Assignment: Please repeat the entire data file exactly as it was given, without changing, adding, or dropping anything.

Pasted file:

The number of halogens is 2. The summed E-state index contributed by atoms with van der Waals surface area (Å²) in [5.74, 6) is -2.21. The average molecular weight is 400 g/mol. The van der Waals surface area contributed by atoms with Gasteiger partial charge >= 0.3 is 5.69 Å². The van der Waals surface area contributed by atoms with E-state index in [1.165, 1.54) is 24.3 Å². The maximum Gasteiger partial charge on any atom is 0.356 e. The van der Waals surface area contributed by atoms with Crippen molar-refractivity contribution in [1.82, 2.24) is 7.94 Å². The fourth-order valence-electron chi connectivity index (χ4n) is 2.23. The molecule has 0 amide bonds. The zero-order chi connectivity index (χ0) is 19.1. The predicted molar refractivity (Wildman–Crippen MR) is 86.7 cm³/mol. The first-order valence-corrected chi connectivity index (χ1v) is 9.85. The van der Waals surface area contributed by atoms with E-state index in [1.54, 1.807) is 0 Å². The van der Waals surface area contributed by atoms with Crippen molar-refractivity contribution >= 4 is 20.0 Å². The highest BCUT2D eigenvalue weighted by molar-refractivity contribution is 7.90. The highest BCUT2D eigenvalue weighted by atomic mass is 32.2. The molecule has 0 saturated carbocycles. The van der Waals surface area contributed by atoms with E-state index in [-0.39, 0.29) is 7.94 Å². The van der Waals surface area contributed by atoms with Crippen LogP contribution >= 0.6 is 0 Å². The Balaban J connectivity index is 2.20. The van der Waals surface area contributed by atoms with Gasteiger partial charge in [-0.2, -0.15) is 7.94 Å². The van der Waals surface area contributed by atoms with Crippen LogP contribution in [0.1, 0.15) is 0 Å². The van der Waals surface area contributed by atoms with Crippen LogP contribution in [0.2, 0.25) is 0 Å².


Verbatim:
The number of halogens is 2. The summed E-state index contributed by atoms with van der Waals surface area (Å²) in [5.74, 6) is -2.21. The average molecular weight is 400 g/mol. The van der Waals surface area contributed by atoms with Gasteiger partial charge >= 0.3 is 5.69 Å². The van der Waals surface area contributed by atoms with E-state index in [1.165, 1.54) is 24.3 Å². The maximum Gasteiger partial charge on any atom is 0.356 e. The van der Waals surface area contributed by atoms with Crippen molar-refractivity contribution in [1.82, 2.24) is 7.94 Å². The fourth-order valence-electron chi connectivity index (χ4n) is 2.23. The molecule has 0 amide bonds. The zero-order chi connectivity index (χ0) is 19.1. The predicted molar refractivity (Wildman–Crippen MR) is 86.7 cm³/mol. The first-order valence-corrected chi connectivity index (χ1v) is 9.85. The van der Waals surface area contributed by atoms with E-state index in [1.54, 1.807) is 0 Å². The van der Waals surface area contributed by atoms with Crippen molar-refractivity contribution >= 4 is 20.0 Å². The highest BCUT2D eigenvalue weighted by molar-refractivity contribution is 7.90. The highest BCUT2D eigenvalue weighted by atomic mass is 32.2. The molecule has 0 saturated carbocycles. The van der Waals surface area contributed by atoms with E-state index in [-0.39, 0.29) is 7.94 Å². The van der Waals surface area contributed by atoms with Crippen LogP contribution >= 0.6 is 0 Å². The Balaban J connectivity index is 2.20. The van der Waals surface area contributed by atoms with Gasteiger partial charge in [-0.2, -0.15) is 7.94 Å². The van der Waals surface area contributed by atoms with Crippen LogP contribution in [0.1, 0.15) is 0 Å². The van der Waals surface area contributed by atoms with Crippen LogP contribution in [0.2, 0.25) is 0 Å².